The Three Little Pigs

Read by Judy Tenuta

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"The Three Little Pigs" by Joseph Jacobs

Once upon a time there was a mother pig with three little pigs.

Because they were growing up quickly and it was getting harder to care for them, she sent them into the world to earn their fortunes.

The first pig to leave home met a farmer in the fields with a bundle of straw.

"Please, sir," said the First Little Pig to the Farmer. "Give me that straw so I can build a fine home."

So the Farmer gave the First Little Pig some straw, and he built himself a house.

One day, a Wolf came along to the door of the First Little Pig's straw house.

"Little pig, little pig, let me come in," said the Wolf, knocking.

"Not by the hair on my chinny chin chin," replied the First Little Pig behind the locked door.

"Then I'll huff and I'll puff, and I'll blow your house in!"

So the Wolf huffed and he puffed, and he blew the house in.

Then the Wolf ate the First Little Pig

The next pig to leave home met a Woodsman in the forest with a bundle of sticks.

"Please, sir," said the Second Little Pig to the Woodsman. "Give me those sticks so I can build a nice home."

So the Woodsman gave the Second Little Pig some sticks and he built himself a house.

Then along came the Wolf to the Second Little Pig's house of sticks.

"Little Pig, little Pig, let me come in," said the Wolf.

"No, no, no!" replied the Second Little Pig. "Not by the hair of my chinny chin chin."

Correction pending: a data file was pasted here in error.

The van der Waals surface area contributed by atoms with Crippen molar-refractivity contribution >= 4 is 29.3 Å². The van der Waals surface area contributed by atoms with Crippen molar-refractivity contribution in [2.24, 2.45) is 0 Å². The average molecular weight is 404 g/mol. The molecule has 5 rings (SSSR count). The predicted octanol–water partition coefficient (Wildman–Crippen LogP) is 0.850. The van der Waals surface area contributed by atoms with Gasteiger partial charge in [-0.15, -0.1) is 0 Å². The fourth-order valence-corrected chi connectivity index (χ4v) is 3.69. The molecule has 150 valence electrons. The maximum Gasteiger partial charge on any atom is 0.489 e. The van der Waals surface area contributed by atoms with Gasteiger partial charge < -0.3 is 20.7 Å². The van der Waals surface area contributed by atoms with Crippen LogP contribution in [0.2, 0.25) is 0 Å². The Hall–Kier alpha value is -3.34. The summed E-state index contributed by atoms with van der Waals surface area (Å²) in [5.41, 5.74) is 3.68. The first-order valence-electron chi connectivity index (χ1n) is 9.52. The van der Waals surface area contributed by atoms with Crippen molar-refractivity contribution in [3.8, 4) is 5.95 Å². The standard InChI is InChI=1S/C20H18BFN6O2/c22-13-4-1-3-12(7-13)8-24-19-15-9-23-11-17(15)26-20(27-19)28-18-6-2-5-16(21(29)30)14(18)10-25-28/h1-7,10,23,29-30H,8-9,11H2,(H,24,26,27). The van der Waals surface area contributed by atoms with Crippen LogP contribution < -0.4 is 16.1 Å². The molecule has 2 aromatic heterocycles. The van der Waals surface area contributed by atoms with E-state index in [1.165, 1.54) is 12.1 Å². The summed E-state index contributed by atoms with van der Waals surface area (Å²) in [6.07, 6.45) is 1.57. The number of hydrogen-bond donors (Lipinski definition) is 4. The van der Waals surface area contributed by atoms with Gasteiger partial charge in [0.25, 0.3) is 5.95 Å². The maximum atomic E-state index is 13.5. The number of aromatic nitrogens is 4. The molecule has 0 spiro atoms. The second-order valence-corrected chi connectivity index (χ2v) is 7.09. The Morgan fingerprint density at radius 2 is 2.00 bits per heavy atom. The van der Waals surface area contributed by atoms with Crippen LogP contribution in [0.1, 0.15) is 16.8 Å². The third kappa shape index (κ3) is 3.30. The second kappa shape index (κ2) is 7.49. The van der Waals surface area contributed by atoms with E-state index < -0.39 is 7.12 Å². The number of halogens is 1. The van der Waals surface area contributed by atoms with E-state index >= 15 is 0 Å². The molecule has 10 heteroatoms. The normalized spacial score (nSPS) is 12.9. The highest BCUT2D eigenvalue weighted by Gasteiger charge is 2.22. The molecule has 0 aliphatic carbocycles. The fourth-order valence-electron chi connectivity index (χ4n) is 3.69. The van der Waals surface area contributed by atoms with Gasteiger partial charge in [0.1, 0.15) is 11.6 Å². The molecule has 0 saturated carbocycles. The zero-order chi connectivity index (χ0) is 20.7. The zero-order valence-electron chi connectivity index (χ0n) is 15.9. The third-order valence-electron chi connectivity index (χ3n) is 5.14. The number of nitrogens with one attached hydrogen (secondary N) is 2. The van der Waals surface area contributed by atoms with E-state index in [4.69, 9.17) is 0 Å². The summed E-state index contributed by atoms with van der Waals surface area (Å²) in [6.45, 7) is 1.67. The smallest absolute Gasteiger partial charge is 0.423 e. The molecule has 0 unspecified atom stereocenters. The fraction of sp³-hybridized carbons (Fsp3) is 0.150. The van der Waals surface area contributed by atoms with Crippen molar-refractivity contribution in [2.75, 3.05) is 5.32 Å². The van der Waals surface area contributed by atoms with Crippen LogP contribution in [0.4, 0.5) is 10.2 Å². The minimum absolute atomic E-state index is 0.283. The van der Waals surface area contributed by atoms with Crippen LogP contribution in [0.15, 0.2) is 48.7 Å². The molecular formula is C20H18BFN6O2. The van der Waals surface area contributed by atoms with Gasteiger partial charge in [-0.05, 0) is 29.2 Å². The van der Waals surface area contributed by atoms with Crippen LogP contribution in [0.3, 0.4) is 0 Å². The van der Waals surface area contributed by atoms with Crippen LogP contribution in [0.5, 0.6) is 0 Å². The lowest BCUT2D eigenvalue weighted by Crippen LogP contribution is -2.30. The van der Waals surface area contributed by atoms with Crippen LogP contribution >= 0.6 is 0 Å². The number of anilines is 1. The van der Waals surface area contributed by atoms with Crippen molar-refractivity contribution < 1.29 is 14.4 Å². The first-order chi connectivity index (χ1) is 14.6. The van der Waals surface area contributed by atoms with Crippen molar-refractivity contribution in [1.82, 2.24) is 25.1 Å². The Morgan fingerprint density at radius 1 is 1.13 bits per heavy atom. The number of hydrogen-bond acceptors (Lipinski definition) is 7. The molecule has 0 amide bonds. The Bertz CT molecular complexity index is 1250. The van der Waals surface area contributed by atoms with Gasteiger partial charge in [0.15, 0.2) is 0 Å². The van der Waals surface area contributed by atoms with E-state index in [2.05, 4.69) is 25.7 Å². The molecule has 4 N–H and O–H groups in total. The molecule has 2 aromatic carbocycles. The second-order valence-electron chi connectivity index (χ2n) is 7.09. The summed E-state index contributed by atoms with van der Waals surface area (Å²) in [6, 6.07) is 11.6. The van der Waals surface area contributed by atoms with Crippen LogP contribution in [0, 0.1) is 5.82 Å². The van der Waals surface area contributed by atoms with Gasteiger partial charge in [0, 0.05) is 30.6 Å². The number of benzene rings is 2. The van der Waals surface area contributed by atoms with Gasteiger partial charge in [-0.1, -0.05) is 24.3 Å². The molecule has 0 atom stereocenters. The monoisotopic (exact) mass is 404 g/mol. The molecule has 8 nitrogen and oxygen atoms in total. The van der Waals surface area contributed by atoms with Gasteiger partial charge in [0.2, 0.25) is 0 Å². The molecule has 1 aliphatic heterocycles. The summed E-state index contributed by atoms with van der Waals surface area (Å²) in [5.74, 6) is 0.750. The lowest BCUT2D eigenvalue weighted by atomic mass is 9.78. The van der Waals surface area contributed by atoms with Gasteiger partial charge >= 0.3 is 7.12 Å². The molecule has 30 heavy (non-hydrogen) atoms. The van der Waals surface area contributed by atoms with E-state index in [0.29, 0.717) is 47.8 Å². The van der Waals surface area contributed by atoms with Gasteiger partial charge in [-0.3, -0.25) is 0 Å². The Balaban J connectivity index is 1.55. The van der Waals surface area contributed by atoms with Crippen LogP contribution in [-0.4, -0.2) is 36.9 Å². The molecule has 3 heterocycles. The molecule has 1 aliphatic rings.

"Then I'll huff and I'll puff, and I'll blow your house in!"

So the Wolf huffed and he puffed, and he puffed and he huffed.

And at last the Wolf blew the house down then ate the Second Little Pig.

Now the Third Little Pig met a Carpenter in town with a load of bricks.

"Please, sir," said the Third Little Pig to the Carpenter. "Give me those bricks so I can build a great home."

So the Carpenter gave the Third Little Pig some bricks and he built himself a house.

And so the Wolf came to his house, as he had done with the other pigs.

"Little Pig, little Pig, let me come in," said the Wolf.

"No, no, no," replied the Third Little Pig. "Not by the hair of my chinny chin chin."

"Then I'll huff and I'll puff, and I'll blow your house in."

Well the Wolf huffed and he puffed, and he puffed and he huffed.

And he puffed and he huffed, and he huffed and he puffed.

But the Wolf could not blow down the Third Little Pig's solid brick house.

"Little pig," said the Wolf, "I know where there's a field of turnips.

The Third Little Pig asked: "Where?"

"In Mr. Smith's garden. Tomorrow morning I'll call at six o'clock and we'll go dig up some dinner."

"Very well."

Next morning the Third Little Pig rose at five.

He went to Mr. Smith's garden, dug up the turnips, and was home before six.

When the Wolf came at six he asked, "Little Pig, are you ready?"

"Ready!" he replied. "I have gone to Mr. Smith's and come back, and have a pot-full for dinner!"

The Wolf was now terribly angry for having been tricked by the Third Little Pig.

"I'm going to eat you little pig," shouted the Wolf. "Here I come down the chimney to get you!

So the Wolf found a ladder and climbed up to the little pig's roof.

Meanwhile the Third Little Pig lit a blazing fire beneath the pot of turnips and water in the fireplace.

Then just as the Wolf came down the chimney the little pig took off the cover and the Wolf fell in.

Into the pot fell the wolf, with a big splash. And that was the end of the wolf. And so The Third Little Pig slammed on the cover and cooked up a pot of Wolf and turnip stew. The third little pig was too clever for him, and lived happily ever after.

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